This editorial will appear in tomorrow’s print edition.
Goodbye Fort Lewis. So long, McChord Air Force Base.
As of this month, the South Sound’s two immense military installations have fused into Joint Base Lewis-McChord. The Air Force and Army have officially tied the knot. The motto on the combined base’s logo emphasizes the partnership: “Soldiers and airmen defending America.”
The “new” arrangement harks back to the past, locally and nationally. What is now McChord Air Field once belonged to the Army, just as the Air Force itself was once a part of the Army. The repackaged Joint Base Lewis-McChord would seem a logical arrangement to those who served there before McChord (and the Air Force) won independence in 1947.
Independence can be overrated, though. The merger of McChord and Fort Lewis is part of a broader effort to restructure military installations in ways that make sense in light of limited budgets, evolving missions and the need for far greater coordination among the Army, Air Force, Navy and Marine Corps.
The independence of those four branches has always bred problems. For example, the Army’s Black Hawk helicopters were once equipped with radios that couldn’t communicate with the radios on the Air Force’s F-15 fighters. That wouldn’t have happened if enough people had been talking to each other.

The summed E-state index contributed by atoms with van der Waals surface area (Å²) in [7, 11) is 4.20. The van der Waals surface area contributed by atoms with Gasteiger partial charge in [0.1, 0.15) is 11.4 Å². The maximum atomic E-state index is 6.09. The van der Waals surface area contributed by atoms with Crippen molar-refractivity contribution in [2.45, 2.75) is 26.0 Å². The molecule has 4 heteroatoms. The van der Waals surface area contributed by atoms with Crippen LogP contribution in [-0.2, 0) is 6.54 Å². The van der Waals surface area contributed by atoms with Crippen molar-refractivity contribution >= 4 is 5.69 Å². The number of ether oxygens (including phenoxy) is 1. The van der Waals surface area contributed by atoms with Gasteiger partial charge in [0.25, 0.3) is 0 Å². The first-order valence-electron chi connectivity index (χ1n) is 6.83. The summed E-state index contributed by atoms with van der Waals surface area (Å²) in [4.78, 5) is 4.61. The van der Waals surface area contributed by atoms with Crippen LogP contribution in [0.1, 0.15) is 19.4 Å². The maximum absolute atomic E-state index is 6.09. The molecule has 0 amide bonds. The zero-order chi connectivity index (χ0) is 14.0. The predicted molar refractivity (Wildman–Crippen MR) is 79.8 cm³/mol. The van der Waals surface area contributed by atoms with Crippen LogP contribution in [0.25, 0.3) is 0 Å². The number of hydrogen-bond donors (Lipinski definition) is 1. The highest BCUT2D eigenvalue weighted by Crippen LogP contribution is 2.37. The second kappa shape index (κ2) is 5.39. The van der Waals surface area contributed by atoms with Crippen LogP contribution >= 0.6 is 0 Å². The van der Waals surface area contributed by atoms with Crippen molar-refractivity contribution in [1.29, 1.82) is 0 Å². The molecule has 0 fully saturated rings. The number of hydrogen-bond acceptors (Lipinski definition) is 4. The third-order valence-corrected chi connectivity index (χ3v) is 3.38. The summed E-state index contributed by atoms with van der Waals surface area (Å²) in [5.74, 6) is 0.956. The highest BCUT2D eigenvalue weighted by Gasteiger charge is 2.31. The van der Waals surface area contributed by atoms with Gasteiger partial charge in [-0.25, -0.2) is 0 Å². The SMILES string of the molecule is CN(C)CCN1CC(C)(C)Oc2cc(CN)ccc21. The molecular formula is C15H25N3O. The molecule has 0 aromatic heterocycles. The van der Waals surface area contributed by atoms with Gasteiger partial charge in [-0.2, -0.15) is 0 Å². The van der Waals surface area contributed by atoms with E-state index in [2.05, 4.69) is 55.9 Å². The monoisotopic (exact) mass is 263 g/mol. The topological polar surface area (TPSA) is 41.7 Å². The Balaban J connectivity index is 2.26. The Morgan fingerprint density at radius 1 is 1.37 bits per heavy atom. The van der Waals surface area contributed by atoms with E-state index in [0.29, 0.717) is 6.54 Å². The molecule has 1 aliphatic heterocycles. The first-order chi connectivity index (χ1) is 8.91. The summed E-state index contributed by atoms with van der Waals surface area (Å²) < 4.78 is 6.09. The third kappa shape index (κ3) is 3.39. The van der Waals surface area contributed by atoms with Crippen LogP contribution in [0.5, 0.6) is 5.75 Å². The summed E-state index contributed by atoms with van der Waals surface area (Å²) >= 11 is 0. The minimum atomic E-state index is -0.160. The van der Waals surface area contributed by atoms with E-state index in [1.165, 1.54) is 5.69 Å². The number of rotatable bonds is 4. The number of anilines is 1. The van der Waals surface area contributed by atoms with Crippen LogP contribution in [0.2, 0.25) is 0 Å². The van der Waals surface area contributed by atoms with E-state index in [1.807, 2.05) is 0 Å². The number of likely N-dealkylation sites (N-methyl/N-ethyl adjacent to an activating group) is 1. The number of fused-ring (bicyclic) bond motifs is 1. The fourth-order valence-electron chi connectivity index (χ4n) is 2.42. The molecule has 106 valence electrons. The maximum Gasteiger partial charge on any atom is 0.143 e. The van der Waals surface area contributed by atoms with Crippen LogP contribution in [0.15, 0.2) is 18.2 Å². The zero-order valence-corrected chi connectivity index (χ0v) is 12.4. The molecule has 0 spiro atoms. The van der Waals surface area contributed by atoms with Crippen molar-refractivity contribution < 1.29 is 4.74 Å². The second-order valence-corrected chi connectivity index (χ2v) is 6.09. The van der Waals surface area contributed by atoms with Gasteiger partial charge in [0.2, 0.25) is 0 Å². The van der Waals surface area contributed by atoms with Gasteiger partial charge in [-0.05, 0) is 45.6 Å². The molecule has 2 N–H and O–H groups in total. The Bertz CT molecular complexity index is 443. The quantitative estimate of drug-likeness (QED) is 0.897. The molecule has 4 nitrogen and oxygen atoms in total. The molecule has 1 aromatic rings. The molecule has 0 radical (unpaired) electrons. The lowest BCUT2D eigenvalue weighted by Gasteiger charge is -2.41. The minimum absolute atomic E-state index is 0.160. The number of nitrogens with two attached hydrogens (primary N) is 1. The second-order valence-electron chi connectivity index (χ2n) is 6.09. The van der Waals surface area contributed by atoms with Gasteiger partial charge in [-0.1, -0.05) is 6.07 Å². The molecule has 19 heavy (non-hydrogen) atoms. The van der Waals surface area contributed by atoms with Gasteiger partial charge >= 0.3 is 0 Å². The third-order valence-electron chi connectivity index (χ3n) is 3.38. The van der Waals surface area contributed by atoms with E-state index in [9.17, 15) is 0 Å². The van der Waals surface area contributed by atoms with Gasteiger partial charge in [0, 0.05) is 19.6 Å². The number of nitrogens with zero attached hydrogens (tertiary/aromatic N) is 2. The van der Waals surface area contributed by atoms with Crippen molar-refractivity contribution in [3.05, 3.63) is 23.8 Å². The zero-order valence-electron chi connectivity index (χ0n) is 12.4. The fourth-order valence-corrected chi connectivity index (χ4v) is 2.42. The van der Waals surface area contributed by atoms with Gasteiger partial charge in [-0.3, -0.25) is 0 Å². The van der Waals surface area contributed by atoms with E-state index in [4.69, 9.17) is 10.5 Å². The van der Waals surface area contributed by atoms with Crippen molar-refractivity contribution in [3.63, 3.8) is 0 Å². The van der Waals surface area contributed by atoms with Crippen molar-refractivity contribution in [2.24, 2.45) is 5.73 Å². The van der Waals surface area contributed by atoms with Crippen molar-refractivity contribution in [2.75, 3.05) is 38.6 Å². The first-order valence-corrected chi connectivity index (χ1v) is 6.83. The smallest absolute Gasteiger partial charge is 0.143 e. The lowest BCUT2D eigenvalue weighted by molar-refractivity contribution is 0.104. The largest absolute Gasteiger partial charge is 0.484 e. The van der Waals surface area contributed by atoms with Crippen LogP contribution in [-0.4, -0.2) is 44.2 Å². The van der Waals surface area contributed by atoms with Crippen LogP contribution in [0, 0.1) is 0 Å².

The merger of Fort Lewis and McChord was proposed by the 2005 Base Realignment and Closure Commission, which has also engineered the closure or merger of many other installations.
One of the commission’s nine members, Army Gen. James T. Hill, served as commander of Fort Lewis from 1999 to 2002. The subject of his old post came up in the commission’s final deliberations, and he said, “When I commanded Fort Lewis with a fence line with McChord, I would have torn down that fence line. …”
The local Army and Air Force command structures didn’t fully connect except in Washington, D.C. (and some would say it didn’t connect even there). That limited joint decision-making. Hill complained that people in the Pentagon who knew little about McChord and Fort Lewis would wind up dictating minor bureaucratic arrangements here.
The merger, he said, tells the commanders at the two installations to “ sit down together, sort this out, and tell the department … what needs to be done.”
There’s good reason to keep the four branches independent, but no good reason to perpetuate any lack of cooperation, coordination or failure to share resources. Joint Base Lewis-McChord is the largest of the mergers dictated by the base-closing commission, and it represents a much bigger shift in Defense Department’s approach to its infrastructure.
We welcome the potential efficiencies of the joint base and the hard choices needed to make it happen.